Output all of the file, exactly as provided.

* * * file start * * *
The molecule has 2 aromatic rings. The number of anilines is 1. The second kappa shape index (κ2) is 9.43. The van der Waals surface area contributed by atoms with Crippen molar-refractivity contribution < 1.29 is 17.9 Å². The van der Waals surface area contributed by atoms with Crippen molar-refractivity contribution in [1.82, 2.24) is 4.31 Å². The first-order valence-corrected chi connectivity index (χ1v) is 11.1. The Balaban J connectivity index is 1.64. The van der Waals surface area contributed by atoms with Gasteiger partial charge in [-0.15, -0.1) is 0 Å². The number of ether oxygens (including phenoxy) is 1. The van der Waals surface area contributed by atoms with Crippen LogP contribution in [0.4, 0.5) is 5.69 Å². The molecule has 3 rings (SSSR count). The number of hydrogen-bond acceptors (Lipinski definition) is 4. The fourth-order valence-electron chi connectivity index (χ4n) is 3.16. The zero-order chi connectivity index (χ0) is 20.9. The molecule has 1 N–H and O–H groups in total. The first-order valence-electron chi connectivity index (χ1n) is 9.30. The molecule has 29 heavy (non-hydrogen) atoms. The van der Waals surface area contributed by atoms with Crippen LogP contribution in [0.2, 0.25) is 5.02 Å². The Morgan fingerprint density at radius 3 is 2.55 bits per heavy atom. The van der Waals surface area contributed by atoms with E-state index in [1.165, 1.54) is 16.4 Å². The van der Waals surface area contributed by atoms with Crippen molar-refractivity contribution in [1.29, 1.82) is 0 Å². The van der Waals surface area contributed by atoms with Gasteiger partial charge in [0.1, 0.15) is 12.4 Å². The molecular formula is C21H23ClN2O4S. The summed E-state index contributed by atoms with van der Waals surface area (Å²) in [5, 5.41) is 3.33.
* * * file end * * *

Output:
The molecule has 2 aromatic rings. The number of anilines is 1. The second kappa shape index (κ2) is 9.43. The van der Waals surface area contributed by atoms with Crippen molar-refractivity contribution < 1.29 is 17.9 Å². The van der Waals surface area contributed by atoms with Crippen molar-refractivity contribution in [1.82, 2.24) is 4.31 Å². The first-order valence-corrected chi connectivity index (χ1v) is 11.1. The Balaban J connectivity index is 1.64. The van der Waals surface area contributed by atoms with Gasteiger partial charge in [-0.15, -0.1) is 0 Å². The number of ether oxygens (including phenoxy) is 1. The van der Waals surface area contributed by atoms with Crippen LogP contribution in [0.4, 0.5) is 5.69 Å². The molecule has 3 rings (SSSR count). The number of hydrogen-bond acceptors (Lipinski definition) is 4. The fourth-order valence-electron chi connectivity index (χ4n) is 3.16. The zero-order chi connectivity index (χ0) is 20.9. The molecule has 1 N–H and O–H groups in total. The first-order valence-electron chi connectivity index (χ1n) is 9.30. The molecule has 29 heavy (non-hydrogen) atoms. The van der Waals surface area contributed by atoms with Crippen LogP contribution in [0.2, 0.25) is 5.02 Å². The Morgan fingerprint density at radius 3 is 2.55 bits per heavy atom. The van der Waals surface area contributed by atoms with E-state index in [1.165, 1.54) is 16.4 Å². The van der Waals surface area contributed by atoms with Crippen molar-refractivity contribution in [1.29, 1.82) is 0 Å². The van der Waals surface area contributed by atoms with Gasteiger partial charge in [0.1, 0.15) is 12.4 Å². The molecular formula is C21H23ClN2O4S. The summed E-state index contributed by atoms with van der Waals surface area (Å²) in [5, 5.41) is 3.33.